At the end we talk about how the lady didn't want to help the young man and when she did help him, she had a wonderful meal.
Someone always mentions "Stranger Danger", so I need to address this issue.
"We don't talk to strangers or let them in our houses. That's right. But this is a story. When we talk about the stories we read, we talk about if they are real or make believe. This story is called a folktale. A folktale is make believe. Folktales are told to help teach us something. This story teaches us to be kind to others by helping them."
I included the stone soup figures that can be printed and laminated for a fun story retell.
"Hmm, the young man and the old lady liked the soup. Do you think you would like to eat soup made from a stone?"
Most of them say YUCK!!!
" Let's think about our favorite soup. Look at the circle map and find your favorite soup. We will write about our favorite soup. We will use the sentence frame; I like ____ soup. I will model it under the document camera."
I like to model the writing activity so my students know exactly what I expect from them. My ELL students sometimes need the writing modeled several times in the 'I do, we do, they do' strategy. I like to use sentence frames with my writing activities. Sentence frames are predictable and use known sight words. When I am done modeling I send them to their seats.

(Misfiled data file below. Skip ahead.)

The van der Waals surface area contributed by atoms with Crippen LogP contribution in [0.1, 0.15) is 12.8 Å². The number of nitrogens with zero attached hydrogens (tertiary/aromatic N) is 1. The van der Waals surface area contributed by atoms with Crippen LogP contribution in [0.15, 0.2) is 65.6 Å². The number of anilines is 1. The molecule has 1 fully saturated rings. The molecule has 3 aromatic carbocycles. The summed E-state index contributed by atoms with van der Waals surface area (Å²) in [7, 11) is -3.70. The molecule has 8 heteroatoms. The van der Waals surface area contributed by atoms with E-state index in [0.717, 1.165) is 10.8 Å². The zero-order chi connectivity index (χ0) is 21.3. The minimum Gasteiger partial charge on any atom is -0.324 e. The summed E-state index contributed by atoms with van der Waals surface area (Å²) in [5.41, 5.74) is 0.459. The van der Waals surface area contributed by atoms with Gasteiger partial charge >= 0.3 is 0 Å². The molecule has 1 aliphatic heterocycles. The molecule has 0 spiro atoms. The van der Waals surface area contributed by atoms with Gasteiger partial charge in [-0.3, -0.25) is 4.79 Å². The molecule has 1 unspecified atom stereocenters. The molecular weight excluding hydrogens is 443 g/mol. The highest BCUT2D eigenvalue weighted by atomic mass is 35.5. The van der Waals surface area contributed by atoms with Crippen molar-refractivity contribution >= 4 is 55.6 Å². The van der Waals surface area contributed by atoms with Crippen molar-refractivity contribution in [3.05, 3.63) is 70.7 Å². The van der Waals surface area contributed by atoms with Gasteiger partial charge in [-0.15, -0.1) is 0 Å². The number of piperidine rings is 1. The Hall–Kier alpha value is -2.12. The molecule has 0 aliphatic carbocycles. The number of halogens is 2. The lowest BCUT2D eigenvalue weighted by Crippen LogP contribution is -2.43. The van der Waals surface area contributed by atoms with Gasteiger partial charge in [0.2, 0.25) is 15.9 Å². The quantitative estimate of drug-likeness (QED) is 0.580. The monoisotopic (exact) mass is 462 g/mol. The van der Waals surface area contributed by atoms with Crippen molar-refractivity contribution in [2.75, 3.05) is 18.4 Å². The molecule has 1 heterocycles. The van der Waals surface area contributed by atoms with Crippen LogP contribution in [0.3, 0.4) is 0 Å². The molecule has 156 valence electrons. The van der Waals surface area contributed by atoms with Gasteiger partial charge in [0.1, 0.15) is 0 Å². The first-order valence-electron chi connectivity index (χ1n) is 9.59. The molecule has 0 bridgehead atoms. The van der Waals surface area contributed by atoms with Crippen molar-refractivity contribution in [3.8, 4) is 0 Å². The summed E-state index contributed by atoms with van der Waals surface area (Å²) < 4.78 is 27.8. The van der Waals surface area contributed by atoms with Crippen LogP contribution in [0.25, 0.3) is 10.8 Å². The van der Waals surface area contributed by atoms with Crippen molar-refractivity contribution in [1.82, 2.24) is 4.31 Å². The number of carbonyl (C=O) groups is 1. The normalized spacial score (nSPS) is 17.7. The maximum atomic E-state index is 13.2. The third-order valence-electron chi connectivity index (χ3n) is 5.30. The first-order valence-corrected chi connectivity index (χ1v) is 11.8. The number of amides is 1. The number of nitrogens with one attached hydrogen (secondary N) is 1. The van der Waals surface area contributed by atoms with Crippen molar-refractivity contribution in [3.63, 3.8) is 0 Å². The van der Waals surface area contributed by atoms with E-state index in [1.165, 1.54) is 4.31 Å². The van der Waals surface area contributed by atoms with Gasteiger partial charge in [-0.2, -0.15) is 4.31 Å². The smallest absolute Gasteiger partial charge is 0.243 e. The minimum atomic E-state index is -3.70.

"I want you to go back to your tables and write a sentence using the sentence frame, "I like ____ soup.", then I want you to draw a picture. Your drawing must go with your sentence. If I write, I like chicken soup, would I draw a picture of a rainbow and some clouds? No, what would my picture have in it? Me eating soup. Your right! Please try to sound out your kind of soup, you are all smart and can write the words I and like. Just sound out your word slowly and write what you hear. I will help you".
I use my class helpers to pass out the writing papers.
"Would my paper passers please pass out the writing paper? Red row please get your pencil boxes and go to your table. Orange row . . . green row . . . blue row . . . purple row."
I walk around helping with sounding out words and reminding them about spaces and periods.
When the class is finished with their writing, we gather back on the carpet for reading of our papers.
We gather on the carpet to read our sentences and show our pictures. I call my students up to the front of the class by rows or small groups. My shy students feel more comfortable and willing to read when they are surrounded by their peers. Each student is given the opportunity to read their sentence. We cheer and applaud each oral presentation.
Later in the day, usually at the end of the day, I like to play a short video for my students to watch as they pack up their bags and sit prior to dismissal. I try to find educational videos or videos that complement something I have taught during the day. Here is a cute video of the story Stone Soup being read. It has the words on the screen, I asked them to look for words they knew. Showing a video is a fun way to review the story and vocabulary. My ELL students love to watch the video at the end of the day. They have already heard the story and find it easy to follow the story line in the video.